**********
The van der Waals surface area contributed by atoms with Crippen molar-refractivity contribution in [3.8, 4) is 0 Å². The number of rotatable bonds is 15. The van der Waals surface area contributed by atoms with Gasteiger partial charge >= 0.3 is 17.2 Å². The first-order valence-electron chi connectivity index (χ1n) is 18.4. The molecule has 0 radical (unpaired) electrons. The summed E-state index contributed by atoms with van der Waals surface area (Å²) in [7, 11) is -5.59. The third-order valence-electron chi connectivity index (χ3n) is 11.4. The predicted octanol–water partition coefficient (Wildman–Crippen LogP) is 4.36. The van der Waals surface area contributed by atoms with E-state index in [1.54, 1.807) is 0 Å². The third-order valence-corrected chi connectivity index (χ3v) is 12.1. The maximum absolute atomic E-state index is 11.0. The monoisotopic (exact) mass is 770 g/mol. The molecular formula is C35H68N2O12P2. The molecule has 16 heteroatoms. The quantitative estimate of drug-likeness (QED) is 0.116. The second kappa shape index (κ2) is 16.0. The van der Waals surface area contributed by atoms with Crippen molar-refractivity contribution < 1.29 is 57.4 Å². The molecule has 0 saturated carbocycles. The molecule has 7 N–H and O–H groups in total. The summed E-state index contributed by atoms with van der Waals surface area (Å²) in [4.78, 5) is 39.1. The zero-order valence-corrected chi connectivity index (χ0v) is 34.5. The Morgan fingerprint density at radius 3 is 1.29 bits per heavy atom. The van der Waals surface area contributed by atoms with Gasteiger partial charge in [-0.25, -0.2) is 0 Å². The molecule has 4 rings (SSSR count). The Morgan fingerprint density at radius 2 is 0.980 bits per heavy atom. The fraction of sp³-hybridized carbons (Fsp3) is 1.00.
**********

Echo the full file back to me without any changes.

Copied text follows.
The van der Waals surface area contributed by atoms with Crippen molar-refractivity contribution in [3.8, 4) is 0 Å². The number of rotatable bonds is 15. The van der Waals surface area contributed by atoms with Gasteiger partial charge >= 0.3 is 17.2 Å². The first-order valence-electron chi connectivity index (χ1n) is 18.4. The molecule has 0 radical (unpaired) electrons. The summed E-state index contributed by atoms with van der Waals surface area (Å²) in [7, 11) is -5.59. The third-order valence-electron chi connectivity index (χ3n) is 11.4. The predicted octanol–water partition coefficient (Wildman–Crippen LogP) is 4.36. The van der Waals surface area contributed by atoms with E-state index in [1.54, 1.807) is 0 Å². The third-order valence-corrected chi connectivity index (χ3v) is 12.1. The maximum absolute atomic E-state index is 11.0. The monoisotopic (exact) mass is 770 g/mol. The molecular formula is C35H68N2O12P2. The molecule has 16 heteroatoms. The quantitative estimate of drug-likeness (QED) is 0.116. The second kappa shape index (κ2) is 16.0. The van der Waals surface area contributed by atoms with Crippen molar-refractivity contribution < 1.29 is 57.4 Å². The molecule has 0 saturated carbocycles. The molecule has 7 N–H and O–H groups in total. The summed E-state index contributed by atoms with van der Waals surface area (Å²) in [4.78, 5) is 39.1. The zero-order valence-corrected chi connectivity index (χ0v) is 34.5. The Morgan fingerprint density at radius 3 is 1.29 bits per heavy atom. The van der Waals surface area contributed by atoms with Gasteiger partial charge in [-0.25, -0.2) is 0 Å². The molecule has 4 rings (SSSR count). The Morgan fingerprint density at radius 2 is 0.980 bits per heavy atom. The fraction of sp³-hybridized carbons (Fsp3) is 1.00.